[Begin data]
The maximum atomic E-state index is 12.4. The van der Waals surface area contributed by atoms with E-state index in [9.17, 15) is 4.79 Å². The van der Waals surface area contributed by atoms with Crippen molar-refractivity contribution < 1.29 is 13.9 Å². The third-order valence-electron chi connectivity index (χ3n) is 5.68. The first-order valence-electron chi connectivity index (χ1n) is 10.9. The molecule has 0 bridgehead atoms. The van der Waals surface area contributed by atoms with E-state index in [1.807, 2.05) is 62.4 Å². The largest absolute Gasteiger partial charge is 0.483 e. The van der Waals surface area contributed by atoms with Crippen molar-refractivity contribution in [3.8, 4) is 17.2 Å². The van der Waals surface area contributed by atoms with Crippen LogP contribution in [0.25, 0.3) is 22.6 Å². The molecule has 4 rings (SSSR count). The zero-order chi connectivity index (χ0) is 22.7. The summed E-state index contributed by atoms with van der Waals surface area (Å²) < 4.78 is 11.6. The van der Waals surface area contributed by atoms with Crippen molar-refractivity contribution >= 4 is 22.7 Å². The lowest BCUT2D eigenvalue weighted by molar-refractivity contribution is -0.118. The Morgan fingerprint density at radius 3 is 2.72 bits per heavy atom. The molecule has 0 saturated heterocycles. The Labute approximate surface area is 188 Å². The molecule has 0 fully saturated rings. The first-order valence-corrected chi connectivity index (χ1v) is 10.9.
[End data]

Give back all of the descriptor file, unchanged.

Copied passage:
The maximum atomic E-state index is 12.4. The van der Waals surface area contributed by atoms with E-state index in [9.17, 15) is 4.79 Å². The van der Waals surface area contributed by atoms with Crippen molar-refractivity contribution < 1.29 is 13.9 Å². The third-order valence-electron chi connectivity index (χ3n) is 5.68. The first-order valence-electron chi connectivity index (χ1n) is 10.9. The molecule has 0 bridgehead atoms. The van der Waals surface area contributed by atoms with E-state index in [1.807, 2.05) is 62.4 Å². The largest absolute Gasteiger partial charge is 0.483 e. The van der Waals surface area contributed by atoms with Crippen molar-refractivity contribution in [3.8, 4) is 17.2 Å². The van der Waals surface area contributed by atoms with Crippen LogP contribution in [0.25, 0.3) is 22.6 Å². The molecule has 4 rings (SSSR count). The zero-order chi connectivity index (χ0) is 22.7. The summed E-state index contributed by atoms with van der Waals surface area (Å²) < 4.78 is 11.6. The van der Waals surface area contributed by atoms with Crippen molar-refractivity contribution >= 4 is 22.7 Å². The lowest BCUT2D eigenvalue weighted by molar-refractivity contribution is -0.118. The Morgan fingerprint density at radius 3 is 2.72 bits per heavy atom. The molecule has 0 saturated heterocycles. The Labute approximate surface area is 188 Å². The molecule has 0 fully saturated rings. The first-order valence-corrected chi connectivity index (χ1v) is 10.9.